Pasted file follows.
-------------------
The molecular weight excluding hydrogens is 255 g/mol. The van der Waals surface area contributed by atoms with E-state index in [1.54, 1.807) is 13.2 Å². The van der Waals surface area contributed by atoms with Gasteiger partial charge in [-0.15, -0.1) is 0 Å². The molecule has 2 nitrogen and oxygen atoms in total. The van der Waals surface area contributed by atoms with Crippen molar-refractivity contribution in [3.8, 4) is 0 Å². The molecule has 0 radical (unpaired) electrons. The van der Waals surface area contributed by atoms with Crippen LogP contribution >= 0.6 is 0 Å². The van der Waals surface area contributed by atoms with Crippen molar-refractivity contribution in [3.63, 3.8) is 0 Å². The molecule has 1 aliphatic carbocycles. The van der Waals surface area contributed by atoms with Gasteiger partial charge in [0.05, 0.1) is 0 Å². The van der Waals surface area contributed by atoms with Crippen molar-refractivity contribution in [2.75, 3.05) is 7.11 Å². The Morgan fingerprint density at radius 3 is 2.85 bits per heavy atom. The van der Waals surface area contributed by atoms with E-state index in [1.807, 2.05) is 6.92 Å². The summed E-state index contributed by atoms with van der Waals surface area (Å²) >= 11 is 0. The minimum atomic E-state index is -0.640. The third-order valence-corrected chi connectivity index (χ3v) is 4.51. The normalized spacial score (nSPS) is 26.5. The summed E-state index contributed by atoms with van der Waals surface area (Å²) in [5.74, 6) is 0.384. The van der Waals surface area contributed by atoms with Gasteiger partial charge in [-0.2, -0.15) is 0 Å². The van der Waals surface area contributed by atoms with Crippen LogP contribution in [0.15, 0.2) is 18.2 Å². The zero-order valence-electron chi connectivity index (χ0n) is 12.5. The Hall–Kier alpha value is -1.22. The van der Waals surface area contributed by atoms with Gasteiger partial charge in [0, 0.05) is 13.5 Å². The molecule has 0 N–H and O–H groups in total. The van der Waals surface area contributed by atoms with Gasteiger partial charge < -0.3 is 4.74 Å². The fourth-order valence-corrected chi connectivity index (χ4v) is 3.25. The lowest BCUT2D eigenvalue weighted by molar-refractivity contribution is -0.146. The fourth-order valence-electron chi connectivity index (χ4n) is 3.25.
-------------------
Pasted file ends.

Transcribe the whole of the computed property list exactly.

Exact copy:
The molecular weight excluding hydrogens is 255 g/mol. The van der Waals surface area contributed by atoms with E-state index in [1.54, 1.807) is 13.2 Å². The van der Waals surface area contributed by atoms with Gasteiger partial charge in [-0.15, -0.1) is 0 Å². The molecule has 2 nitrogen and oxygen atoms in total. The van der Waals surface area contributed by atoms with Crippen molar-refractivity contribution in [3.8, 4) is 0 Å². The molecule has 0 radical (unpaired) electrons. The van der Waals surface area contributed by atoms with Crippen LogP contribution >= 0.6 is 0 Å². The van der Waals surface area contributed by atoms with Crippen molar-refractivity contribution in [3.63, 3.8) is 0 Å². The molecule has 1 aliphatic carbocycles. The van der Waals surface area contributed by atoms with Gasteiger partial charge in [0.05, 0.1) is 0 Å². The van der Waals surface area contributed by atoms with Crippen molar-refractivity contribution in [2.75, 3.05) is 7.11 Å². The Morgan fingerprint density at radius 3 is 2.85 bits per heavy atom. The van der Waals surface area contributed by atoms with E-state index in [1.807, 2.05) is 6.92 Å². The summed E-state index contributed by atoms with van der Waals surface area (Å²) >= 11 is 0. The minimum atomic E-state index is -0.640. The third-order valence-corrected chi connectivity index (χ3v) is 4.51. The normalized spacial score (nSPS) is 26.5. The summed E-state index contributed by atoms with van der Waals surface area (Å²) in [5.74, 6) is 0.384. The van der Waals surface area contributed by atoms with Gasteiger partial charge in [-0.2, -0.15) is 0 Å². The van der Waals surface area contributed by atoms with Crippen LogP contribution in [0.15, 0.2) is 18.2 Å². The zero-order valence-electron chi connectivity index (χ0n) is 12.5. The Hall–Kier alpha value is -1.22. The van der Waals surface area contributed by atoms with Gasteiger partial charge in [0, 0.05) is 13.5 Å². The molecule has 0 N–H and O–H groups in total. The van der Waals surface area contributed by atoms with Gasteiger partial charge < -0.3 is 4.74 Å². The fourth-order valence-corrected chi connectivity index (χ4v) is 3.25. The lowest BCUT2D eigenvalue weighted by molar-refractivity contribution is -0.146. The fourth-order valence-electron chi connectivity index (χ4n) is 3.25.